In a nutshell, performance management can be defined as the continuous communication process whereby managers and employees work hand in hand to ensure that the employee’s performance is in line with the general goals of the company (Cascio & Aguinis, 2005).
Some of the primary reasons why performance management systems always fail are due to the weak structure of the process, lack of communication, and overemphasizing recent performances. Poor structure accentuates failure because performance management is not a one-time process and needs to be addressed regularly. A well-structured performance management system aids employees to understand better the goals of the company, which helps to improve the general performance of the employees (Cascio & Aguinis, 2005). Lack of proper communication between the manager an employee will fail the performance management system because the employees will not be aware of what is expected of them. Due to the various biases such as recency bias, overemphasizing on recent performance will lead to failure of the performance management system.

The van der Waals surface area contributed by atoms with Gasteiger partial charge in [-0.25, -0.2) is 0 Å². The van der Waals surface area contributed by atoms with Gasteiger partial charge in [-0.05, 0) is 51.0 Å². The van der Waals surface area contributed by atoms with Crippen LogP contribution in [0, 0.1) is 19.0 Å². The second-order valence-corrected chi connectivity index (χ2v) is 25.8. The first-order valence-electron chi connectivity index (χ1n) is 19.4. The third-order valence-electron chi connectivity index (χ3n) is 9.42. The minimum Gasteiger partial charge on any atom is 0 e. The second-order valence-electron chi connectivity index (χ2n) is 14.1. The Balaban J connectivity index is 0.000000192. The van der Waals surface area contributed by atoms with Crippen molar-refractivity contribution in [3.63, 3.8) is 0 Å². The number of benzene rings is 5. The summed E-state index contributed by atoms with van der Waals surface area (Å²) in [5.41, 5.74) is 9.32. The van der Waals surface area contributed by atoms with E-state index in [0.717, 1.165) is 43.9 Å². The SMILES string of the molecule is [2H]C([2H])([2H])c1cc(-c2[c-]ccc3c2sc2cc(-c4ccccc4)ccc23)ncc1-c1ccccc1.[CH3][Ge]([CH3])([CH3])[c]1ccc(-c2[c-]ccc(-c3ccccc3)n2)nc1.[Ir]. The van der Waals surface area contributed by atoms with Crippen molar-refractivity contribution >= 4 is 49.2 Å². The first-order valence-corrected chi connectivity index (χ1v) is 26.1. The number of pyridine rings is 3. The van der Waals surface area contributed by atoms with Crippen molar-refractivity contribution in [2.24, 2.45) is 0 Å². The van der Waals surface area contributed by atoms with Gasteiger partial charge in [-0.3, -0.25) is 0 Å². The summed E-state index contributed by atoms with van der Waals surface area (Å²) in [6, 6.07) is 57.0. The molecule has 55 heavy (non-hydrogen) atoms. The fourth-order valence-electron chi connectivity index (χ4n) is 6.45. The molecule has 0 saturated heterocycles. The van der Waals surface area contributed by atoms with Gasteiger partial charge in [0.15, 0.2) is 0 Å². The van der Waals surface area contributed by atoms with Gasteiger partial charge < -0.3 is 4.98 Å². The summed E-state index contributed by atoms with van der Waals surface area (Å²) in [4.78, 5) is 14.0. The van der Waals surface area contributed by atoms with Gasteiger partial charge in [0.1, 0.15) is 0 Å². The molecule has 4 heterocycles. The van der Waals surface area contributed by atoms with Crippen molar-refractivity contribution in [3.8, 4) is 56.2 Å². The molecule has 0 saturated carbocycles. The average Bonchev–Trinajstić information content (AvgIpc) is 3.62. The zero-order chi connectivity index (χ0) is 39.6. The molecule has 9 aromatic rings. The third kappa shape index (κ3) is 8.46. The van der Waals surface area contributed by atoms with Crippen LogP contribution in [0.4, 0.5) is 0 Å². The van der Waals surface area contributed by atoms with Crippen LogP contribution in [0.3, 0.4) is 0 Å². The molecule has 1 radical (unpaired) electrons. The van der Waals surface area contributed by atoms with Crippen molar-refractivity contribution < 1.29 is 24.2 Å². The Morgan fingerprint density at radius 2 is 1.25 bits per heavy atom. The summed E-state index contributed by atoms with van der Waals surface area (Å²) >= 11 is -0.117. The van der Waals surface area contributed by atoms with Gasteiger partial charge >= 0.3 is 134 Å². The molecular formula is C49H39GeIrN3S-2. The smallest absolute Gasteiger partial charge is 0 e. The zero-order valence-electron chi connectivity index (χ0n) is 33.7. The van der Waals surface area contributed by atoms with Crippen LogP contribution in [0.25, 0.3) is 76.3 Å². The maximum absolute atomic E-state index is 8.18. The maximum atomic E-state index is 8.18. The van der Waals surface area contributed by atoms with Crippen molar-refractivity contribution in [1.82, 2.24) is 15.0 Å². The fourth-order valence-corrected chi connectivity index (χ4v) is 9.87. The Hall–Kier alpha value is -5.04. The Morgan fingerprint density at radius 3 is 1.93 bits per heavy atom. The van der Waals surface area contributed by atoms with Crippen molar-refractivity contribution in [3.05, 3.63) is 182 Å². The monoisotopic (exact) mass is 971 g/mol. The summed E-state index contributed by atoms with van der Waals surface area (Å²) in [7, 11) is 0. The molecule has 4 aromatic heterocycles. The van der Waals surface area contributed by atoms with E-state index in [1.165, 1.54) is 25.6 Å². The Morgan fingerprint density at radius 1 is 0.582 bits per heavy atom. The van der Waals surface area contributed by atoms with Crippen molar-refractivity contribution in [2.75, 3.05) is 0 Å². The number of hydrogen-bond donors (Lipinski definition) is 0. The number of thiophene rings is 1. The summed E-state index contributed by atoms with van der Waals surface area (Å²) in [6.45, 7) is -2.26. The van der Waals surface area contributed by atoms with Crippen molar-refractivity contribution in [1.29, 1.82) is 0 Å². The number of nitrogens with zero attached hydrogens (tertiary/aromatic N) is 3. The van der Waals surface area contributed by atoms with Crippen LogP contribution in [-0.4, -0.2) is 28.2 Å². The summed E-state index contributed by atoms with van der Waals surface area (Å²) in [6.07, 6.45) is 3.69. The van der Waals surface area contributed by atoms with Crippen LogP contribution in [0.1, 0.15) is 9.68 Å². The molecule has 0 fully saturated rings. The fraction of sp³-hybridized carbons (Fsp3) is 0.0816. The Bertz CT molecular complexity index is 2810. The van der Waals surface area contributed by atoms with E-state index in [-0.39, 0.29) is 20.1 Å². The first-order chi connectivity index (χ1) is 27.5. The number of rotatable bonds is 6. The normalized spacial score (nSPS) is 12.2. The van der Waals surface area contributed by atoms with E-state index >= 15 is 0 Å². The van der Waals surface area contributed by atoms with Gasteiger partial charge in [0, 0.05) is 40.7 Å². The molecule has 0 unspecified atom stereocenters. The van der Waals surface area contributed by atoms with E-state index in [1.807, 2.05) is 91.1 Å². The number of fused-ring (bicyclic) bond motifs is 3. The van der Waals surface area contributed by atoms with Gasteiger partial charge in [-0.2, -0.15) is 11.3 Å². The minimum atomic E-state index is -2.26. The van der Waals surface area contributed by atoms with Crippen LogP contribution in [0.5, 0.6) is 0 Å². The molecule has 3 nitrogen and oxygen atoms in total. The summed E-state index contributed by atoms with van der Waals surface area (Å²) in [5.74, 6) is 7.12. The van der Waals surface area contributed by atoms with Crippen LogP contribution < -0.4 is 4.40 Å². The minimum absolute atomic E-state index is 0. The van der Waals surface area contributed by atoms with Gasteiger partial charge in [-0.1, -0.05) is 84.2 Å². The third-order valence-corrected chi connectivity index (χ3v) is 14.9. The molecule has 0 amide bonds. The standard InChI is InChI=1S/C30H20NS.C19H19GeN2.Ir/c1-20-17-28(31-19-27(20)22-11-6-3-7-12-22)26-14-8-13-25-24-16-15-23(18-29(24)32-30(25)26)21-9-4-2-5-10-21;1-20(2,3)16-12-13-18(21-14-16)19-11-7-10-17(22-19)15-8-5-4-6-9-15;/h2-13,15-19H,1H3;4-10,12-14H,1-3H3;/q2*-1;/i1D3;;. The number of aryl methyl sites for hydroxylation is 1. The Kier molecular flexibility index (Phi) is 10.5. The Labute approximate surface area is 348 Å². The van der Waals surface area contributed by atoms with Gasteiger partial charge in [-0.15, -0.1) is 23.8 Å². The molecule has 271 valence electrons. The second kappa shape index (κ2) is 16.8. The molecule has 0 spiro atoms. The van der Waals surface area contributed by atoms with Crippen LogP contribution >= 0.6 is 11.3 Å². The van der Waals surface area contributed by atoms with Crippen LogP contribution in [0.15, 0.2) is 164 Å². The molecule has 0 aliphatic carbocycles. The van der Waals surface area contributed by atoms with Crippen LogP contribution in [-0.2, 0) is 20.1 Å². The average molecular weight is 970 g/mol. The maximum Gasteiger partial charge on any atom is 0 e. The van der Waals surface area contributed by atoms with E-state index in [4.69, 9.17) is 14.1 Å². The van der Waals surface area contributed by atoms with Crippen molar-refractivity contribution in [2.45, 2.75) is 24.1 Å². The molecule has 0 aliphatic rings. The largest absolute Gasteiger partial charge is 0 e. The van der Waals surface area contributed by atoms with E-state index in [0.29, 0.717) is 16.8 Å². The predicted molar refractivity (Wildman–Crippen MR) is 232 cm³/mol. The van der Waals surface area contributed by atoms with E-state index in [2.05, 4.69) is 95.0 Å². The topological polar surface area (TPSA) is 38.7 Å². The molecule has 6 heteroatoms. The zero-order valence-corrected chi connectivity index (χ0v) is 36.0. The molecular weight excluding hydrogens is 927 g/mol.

An excellent example of a performance management system that failed is one that was previously adopted by Adobe. The company removed all its formal performance management activities because it believed that performing annual reviews was labor intensive. The experiment was declared a failure after the company reported that no performance management was not working. The reason why Adobe was forced to change its performance management process was that the previous one lacked strategic focus (Cascio & Aguinis, 2005).
On the other hand, an exemplary example of a performance management system that was successful was one adopted by General Electric. The company chose a once-a-year review ritual which proved invaluable in improving the performance of the company. The success of the performance management system was due to more feedback and putting more emphasis on development.
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